Thursday, July 17, 2008

Does it matter if McCain is email illiterate?

It's McCain Week here on the Jac blog, apparently.

Yesterday I talked about whether John McCain's aging brain will make him too old to be president, but the buzz right now is around the fact that he doesn't know how to use a computer.

I have mixed feelings about this.

On the one hand, it seems like a clear negative for the same reason that the former President Bush's supposed unfamiliarity with a supermarket scanner was a negative. In fact, it's much worse for a couple reasons: (1) The Bush/scanner story wasn't really fair to Bush. He was apparently humoring some grocers who were demonstrating a new-and-improved scanner at a technology exhibit. The basis of the McCain/computer story is several straightforward admissions by McCain himself, so you can't really say it's unfair. (2) Computers and the internet are approximately a zillion times more important than supermarket scanners.

On the other hand, to the extent that it's a negative at all, most voters will see it as a very slight negative. In 2000, one of the most biggest raps against Bush was his verbal slip-ups. (This was largely a proxy for intelligence, but the media was reluctant to make that point head-on because "intelligence" is so subjective and difficult to prove.) Do you think that really hurt Bush? Or did it help him by focusing people's attention on an extremely minor shortcoming instead of the major ones? It was also easy for the candidate and his surrogates to laugh it off and segue into "what the American people really care about."

And it was easy for us voters to engage in the sloppy reasoning that "If that's the worst they can say about him, he can't be all bad!"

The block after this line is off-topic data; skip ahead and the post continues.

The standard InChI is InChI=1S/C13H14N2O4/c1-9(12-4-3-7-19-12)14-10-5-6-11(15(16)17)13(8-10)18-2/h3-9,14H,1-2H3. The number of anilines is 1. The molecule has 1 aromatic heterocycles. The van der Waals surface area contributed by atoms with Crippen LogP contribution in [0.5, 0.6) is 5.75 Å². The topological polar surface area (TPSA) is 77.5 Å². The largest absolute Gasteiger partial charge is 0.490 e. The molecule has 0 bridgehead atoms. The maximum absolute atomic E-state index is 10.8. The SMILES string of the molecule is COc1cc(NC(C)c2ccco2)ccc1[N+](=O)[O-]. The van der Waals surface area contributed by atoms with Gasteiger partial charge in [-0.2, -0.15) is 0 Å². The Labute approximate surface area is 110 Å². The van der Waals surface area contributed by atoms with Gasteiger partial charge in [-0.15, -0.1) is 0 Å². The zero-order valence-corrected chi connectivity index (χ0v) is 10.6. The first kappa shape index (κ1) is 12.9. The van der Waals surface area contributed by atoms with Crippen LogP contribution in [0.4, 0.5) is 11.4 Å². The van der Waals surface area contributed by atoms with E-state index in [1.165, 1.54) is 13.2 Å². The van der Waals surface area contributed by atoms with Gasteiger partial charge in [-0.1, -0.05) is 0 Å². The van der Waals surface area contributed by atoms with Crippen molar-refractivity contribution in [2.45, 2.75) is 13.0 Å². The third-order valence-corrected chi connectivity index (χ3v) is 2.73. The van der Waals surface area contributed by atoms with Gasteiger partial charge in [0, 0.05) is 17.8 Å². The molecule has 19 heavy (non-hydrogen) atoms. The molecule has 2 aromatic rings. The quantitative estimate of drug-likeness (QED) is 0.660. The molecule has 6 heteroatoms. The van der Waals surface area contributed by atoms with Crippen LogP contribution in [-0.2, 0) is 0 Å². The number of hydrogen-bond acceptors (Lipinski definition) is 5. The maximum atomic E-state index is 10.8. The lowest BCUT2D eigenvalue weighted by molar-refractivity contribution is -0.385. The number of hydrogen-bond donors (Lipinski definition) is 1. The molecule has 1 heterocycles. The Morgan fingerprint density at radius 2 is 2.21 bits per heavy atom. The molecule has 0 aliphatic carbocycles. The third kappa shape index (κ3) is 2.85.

But I think Jonathan Chait has a key point about why McCain's computer illiteracy, and particularly his email illiteracy, might actually matter:

I wonder if it's actually possible to be an effective president today without being able to access email or the internet. McCain's entire staff surely uses email to communicate virtually everything with each other. If McCain is never in the electronic loop, how is he supposed to manage that staff? All those stories about the chaotic nature of his campaign -- "a swirl of competing spheres of influence, clusters of friends, consultants and media advisers who represent a matrix of clashing ambitions and festering feuds" -- actually make a lot more sense if you factor in McCain's total lack of emailing skill.
Here's the problem: "out of the loop in his own organizational structure" is unlikely to have the kind of resonance with the public as something like "flip-flopper" or "lefty."

But it seems pretty important. Someone who does a bad job at seeing the big picture of what everyone on his staff is saying, and who's faced with "a swirl of competing spheres of influence," might want to cut the Gordian knot by selecting a few advisors to fall back on. Isn't this more likely if the president isn't communicating with people by email?

Of course, even if McCain isn't able to sit down at a computer and email people, he could theoretically get around this by having incoming messages printed out for him to read, and dictating his outgoing messages. That's better than nothing, but it just doesn't seem good enough. If you have to miss an important meeting, it's nice to be able to read the minutes, but you really missed out by not being in the thick of things -- an active participant instead of a passive observer after the fact.